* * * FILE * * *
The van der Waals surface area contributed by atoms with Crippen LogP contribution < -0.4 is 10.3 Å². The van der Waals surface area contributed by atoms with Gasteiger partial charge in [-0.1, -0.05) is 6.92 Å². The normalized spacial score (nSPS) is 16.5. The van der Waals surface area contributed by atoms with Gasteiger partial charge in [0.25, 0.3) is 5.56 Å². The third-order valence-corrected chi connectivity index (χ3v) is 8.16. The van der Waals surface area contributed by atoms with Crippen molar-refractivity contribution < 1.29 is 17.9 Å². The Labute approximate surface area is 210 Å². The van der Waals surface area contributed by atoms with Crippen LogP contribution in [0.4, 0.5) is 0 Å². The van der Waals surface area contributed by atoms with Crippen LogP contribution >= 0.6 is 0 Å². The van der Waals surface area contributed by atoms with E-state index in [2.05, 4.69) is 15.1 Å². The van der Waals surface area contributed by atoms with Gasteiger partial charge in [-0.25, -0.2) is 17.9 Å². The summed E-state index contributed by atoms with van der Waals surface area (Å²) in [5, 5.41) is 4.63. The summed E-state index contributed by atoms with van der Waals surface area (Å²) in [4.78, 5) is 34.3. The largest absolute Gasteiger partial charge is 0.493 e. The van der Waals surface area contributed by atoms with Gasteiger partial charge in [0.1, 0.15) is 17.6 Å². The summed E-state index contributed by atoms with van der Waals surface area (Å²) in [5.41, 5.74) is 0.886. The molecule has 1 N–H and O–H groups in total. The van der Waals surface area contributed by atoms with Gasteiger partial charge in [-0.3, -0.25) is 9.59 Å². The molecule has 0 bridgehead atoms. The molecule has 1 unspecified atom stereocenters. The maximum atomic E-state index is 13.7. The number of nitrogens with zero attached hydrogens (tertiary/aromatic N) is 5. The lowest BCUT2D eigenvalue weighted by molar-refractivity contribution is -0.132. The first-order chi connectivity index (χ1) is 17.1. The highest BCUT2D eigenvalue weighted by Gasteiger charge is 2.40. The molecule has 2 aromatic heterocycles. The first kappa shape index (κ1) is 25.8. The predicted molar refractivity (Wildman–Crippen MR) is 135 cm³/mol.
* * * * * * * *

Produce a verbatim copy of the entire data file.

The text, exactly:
The van der Waals surface area contributed by atoms with Crippen LogP contribution < -0.4 is 10.3 Å². The van der Waals surface area contributed by atoms with Gasteiger partial charge in [-0.1, -0.05) is 6.92 Å². The normalized spacial score (nSPS) is 16.5. The van der Waals surface area contributed by atoms with Gasteiger partial charge in [0.25, 0.3) is 5.56 Å². The third-order valence-corrected chi connectivity index (χ3v) is 8.16. The van der Waals surface area contributed by atoms with Crippen molar-refractivity contribution < 1.29 is 17.9 Å². The Labute approximate surface area is 210 Å². The van der Waals surface area contributed by atoms with Crippen LogP contribution in [0.4, 0.5) is 0 Å². The van der Waals surface area contributed by atoms with Crippen LogP contribution >= 0.6 is 0 Å². The van der Waals surface area contributed by atoms with E-state index in [2.05, 4.69) is 15.1 Å². The van der Waals surface area contributed by atoms with Gasteiger partial charge in [-0.25, -0.2) is 17.9 Å². The summed E-state index contributed by atoms with van der Waals surface area (Å²) in [5, 5.41) is 4.63. The summed E-state index contributed by atoms with van der Waals surface area (Å²) in [4.78, 5) is 34.3. The largest absolute Gasteiger partial charge is 0.493 e. The van der Waals surface area contributed by atoms with Gasteiger partial charge in [0.1, 0.15) is 17.6 Å². The summed E-state index contributed by atoms with van der Waals surface area (Å²) in [5.41, 5.74) is 0.886. The molecule has 1 N–H and O–H groups in total. The van der Waals surface area contributed by atoms with Gasteiger partial charge in [-0.3, -0.25) is 9.59 Å². The molecule has 0 bridgehead atoms. The molecule has 1 unspecified atom stereocenters. The maximum atomic E-state index is 13.7. The number of nitrogens with zero attached hydrogens (tertiary/aromatic N) is 5. The lowest BCUT2D eigenvalue weighted by molar-refractivity contribution is -0.132. The first-order chi connectivity index (χ1) is 17.1. The highest BCUT2D eigenvalue weighted by Gasteiger charge is 2.40. The molecule has 2 aromatic heterocycles. The first kappa shape index (κ1) is 25.8. The predicted molar refractivity (Wildman–Crippen MR) is 135 cm³/mol.